In January 2018, I had a cup of coffee with a local guy named Jason Elkins. He spoke about his mission to build business through building relationships.
He had come up with the idea when he was suddenly laid off from a job after moving to a new state and had absolutely no network to speak of. He decided to have 100 Cups of Coffee over the course of 100 days. The goal was to build his network and gain enough clientele to justify starting his own marketing business. And if he couldn’t do that, then at least he’d have the network to source a new job.
Why coffee? Simply because it’s non-threatening, universally liked, and fairly inexpensive. At the time, I couldn’t quite put my finger on why, but the idea resonated with me, to my core.
Admittedly, when I began my own “100 Cups of Coffee Project,” it was for a self-serving purpose. I was working as a bank manager and was tasked with the job of bringing in new commercial business. I needed a way to drum up business without the dreadful task of cold-calling. What I found over the following 18 months is that this project would become bigger than anything I could have ever expected.
Did it help with business? Absolutely. Ours steadily became one of the top business lending branches in the state within my organization. When other banks or branches within our region experienced a slow-down, our branch consistently hit our goals. The project even gained traction within my own company, with our divisional president rolling out “Cups of Coffee” requirements for every single one of our business bankers.
But I was also making real connections within my community. I’d find out months after having a cup of coffee that really cool things were resulting from introductions I’d made between movers and shakers in our community.
Over the course of the last two years, I’ve laughed with people, sometimes cried with people, and I’ve heard people’s own perspective on why they do what they do. We put our phones down and I listen intently to their stories. And I have built very real relationships with people. I even remember texting Jason one day after a meeting and saying to him, “I think I just had coffee with my new best friend!”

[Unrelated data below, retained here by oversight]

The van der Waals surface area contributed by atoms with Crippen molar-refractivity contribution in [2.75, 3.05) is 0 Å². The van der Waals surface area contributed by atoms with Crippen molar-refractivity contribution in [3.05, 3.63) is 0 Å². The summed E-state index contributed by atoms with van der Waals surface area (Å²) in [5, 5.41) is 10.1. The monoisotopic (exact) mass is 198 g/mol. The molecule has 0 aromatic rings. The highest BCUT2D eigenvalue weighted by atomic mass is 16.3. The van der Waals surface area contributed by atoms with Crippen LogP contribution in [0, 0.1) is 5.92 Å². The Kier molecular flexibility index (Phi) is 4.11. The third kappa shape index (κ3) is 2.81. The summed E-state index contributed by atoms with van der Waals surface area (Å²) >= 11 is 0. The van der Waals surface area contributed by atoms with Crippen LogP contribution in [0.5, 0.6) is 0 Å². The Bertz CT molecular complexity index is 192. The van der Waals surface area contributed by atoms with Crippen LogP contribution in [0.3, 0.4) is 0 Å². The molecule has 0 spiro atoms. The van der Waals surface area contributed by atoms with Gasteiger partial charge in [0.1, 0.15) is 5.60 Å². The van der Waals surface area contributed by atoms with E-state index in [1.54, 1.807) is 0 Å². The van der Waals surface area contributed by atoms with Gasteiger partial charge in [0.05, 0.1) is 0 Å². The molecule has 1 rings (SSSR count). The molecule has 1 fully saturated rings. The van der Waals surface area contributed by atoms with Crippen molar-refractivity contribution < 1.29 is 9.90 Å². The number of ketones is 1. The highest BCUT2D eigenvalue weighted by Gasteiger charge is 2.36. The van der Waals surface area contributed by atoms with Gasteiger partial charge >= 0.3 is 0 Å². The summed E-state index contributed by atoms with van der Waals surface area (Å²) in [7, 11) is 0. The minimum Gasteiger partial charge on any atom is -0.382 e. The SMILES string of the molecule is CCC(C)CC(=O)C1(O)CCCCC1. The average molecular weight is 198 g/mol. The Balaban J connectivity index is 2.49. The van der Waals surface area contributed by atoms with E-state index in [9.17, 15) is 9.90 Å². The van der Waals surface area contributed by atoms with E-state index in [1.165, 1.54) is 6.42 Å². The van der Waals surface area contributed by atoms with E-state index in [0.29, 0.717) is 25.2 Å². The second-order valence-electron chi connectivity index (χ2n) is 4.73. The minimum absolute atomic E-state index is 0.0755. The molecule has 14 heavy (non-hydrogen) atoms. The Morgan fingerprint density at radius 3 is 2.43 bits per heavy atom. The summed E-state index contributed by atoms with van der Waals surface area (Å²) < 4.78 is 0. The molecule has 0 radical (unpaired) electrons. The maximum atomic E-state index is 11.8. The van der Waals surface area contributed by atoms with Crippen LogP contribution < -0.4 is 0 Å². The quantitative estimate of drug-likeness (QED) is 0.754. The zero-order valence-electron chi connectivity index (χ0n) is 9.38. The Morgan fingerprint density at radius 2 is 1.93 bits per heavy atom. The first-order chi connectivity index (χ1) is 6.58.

As with any project that involves a human variable, all sorts of weird and funny things have happened over the course of meeting with 100 different people. During one meeting, the person’s banker walked in and “caught us in the act,” knowing exactly who I was and what we were doing. It was like an episode right out of that old television show, “Cheaters.” Another time, I ended up having most of the meeting in the person’s car, as she drove me to her house to let her son in, who had locked himself out.
Now, I’m more excited than ever to bring some of these experiences to you in print. These interactions aren’t necessarily with people you don’t already know—quite the opposite. Many of the people I meet with are very well-known pillars of our community. But, if you’ve never sat down with them one on one, I’m willing to bet you learn something new about them by reading this column. I welcome your feedback and look forward to connecting with you. Let’s have coffee!
Jennifer Perry is a branch manager of a local bank, a mom, wife, and an active member of the community that enjoys networking and giving back whenever possible. Reach her at email@example.com.